I like class functions a lot but they tend to make equations messy in code. Free functions with a return value are much more intuitive in my opinion. For instance to calculate 3x^2 + 2:

Free function with no return value:

square(x);
multiply(x, 3);
add(x, 2);
return x;

Class function:

x.square();
x.multiply(3);
x.add(2);
return x;

Or, if the class function returns itself:

return x.square().multiply(3).add(2);

Free function with return value:

return 3 * x * x + 2; // or return 3x**2 + 2 if ** is supported

Of course this is a trivial example considering the free function is in fact a language operator. Slightly more complicated: calculate normalize(cross(v1, v2)):

Free function with no return value:

cross(v1, v2); // modifies v1
normalize(v1);
return v1;

Class function:

return v1.cross(v2).normalize(); // not bad

Free function with return value:

return normalize(cross(v1, v2));

I don't know about you guys but I prefer the last option. Of course, as always,

*it depends*. All those different methods have they strengths and weaknesses, and sometimes there is no clear "best" option. As for performance, unless you are bottlenecking on arithmetic or memory copy (which is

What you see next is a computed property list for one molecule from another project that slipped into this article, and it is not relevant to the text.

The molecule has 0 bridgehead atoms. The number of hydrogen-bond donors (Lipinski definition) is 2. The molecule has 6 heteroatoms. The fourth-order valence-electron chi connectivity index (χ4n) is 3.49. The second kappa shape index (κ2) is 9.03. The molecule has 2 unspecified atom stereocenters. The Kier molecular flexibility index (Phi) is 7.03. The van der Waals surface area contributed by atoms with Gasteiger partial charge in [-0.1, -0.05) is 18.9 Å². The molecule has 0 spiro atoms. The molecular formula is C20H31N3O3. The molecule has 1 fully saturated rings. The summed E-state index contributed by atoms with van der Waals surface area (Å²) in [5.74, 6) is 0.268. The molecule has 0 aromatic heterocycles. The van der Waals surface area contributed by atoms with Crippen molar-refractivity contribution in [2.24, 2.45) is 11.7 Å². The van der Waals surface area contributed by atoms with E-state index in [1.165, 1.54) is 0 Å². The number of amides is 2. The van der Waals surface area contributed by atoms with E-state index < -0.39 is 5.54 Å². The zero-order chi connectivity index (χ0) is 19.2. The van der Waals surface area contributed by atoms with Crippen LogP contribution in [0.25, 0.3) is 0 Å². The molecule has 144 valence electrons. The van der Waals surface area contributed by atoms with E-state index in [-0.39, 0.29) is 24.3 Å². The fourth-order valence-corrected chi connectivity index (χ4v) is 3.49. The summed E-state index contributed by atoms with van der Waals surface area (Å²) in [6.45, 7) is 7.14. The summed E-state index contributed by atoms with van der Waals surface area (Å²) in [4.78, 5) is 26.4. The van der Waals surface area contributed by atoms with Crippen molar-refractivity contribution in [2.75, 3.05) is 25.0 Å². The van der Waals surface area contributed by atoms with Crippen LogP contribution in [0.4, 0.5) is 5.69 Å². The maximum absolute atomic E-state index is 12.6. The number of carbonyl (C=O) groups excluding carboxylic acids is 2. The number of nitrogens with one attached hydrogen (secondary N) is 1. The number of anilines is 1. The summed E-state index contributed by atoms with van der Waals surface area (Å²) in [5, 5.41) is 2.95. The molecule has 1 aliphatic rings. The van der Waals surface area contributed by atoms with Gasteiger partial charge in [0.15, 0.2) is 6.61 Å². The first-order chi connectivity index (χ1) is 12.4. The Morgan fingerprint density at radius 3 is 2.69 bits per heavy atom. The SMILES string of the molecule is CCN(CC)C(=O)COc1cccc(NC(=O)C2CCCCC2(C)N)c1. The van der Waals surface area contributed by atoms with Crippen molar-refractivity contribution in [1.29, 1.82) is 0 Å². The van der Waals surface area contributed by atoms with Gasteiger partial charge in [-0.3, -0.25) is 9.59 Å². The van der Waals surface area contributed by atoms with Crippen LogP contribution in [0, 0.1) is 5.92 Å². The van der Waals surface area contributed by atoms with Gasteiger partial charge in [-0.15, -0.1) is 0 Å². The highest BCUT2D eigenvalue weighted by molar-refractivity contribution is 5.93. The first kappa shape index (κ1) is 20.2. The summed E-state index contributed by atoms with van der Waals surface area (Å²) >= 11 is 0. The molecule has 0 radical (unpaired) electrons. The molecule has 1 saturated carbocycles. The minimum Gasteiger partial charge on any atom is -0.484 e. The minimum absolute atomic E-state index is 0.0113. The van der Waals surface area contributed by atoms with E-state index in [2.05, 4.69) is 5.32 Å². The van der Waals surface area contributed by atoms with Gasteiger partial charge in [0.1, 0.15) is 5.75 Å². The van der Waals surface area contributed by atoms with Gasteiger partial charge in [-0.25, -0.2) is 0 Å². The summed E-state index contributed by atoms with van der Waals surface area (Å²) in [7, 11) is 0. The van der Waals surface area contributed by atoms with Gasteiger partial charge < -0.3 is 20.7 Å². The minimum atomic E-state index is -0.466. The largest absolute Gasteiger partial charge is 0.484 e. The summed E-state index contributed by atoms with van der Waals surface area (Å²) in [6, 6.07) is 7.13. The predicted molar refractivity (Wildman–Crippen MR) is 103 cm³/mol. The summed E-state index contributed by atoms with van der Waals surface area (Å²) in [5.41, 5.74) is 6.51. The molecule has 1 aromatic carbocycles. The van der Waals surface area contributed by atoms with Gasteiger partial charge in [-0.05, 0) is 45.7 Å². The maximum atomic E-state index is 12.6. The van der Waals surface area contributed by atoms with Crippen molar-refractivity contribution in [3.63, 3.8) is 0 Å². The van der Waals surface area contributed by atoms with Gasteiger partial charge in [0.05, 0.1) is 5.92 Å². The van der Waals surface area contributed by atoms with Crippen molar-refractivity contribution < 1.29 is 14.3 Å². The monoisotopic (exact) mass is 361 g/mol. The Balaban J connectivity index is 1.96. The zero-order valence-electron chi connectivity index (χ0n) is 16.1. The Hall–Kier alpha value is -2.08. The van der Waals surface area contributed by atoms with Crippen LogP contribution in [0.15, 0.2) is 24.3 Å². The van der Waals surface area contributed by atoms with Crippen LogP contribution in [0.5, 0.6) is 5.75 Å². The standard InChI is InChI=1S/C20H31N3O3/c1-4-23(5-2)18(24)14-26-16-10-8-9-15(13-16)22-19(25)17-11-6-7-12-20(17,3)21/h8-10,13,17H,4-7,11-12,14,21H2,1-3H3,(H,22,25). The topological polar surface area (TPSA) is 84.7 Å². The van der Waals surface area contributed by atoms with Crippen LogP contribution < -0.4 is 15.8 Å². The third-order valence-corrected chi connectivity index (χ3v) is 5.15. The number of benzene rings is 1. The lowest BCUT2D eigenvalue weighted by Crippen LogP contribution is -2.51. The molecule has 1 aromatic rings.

*highly* unlikely), I wouldn't worry about it.

**Edited by Bacterius, 27 May 2012 - 08:21 PM.**

The slowsort algorithm is a perfect illustration of the multiply and surrender paradigm, which is perhaps the single most important paradigm in the development of reluctant algorithms. The basic multiply and surrender strategy consists in replacing the problem at hand by two or more subproblems, each slightly simpler than the original, and continue multiplying subproblems and subsubproblems recursively in this fashion as long as possible. At some point the subproblems will all become so simple that their solution can no longer be postponed, and we will have to surrender. Experience shows that, in most cases, by the time this point is reached the total work will be substantially higher than what could have been wasted by a more direct approach.

- *Pessimal Algorithms and Simplexity Analysis*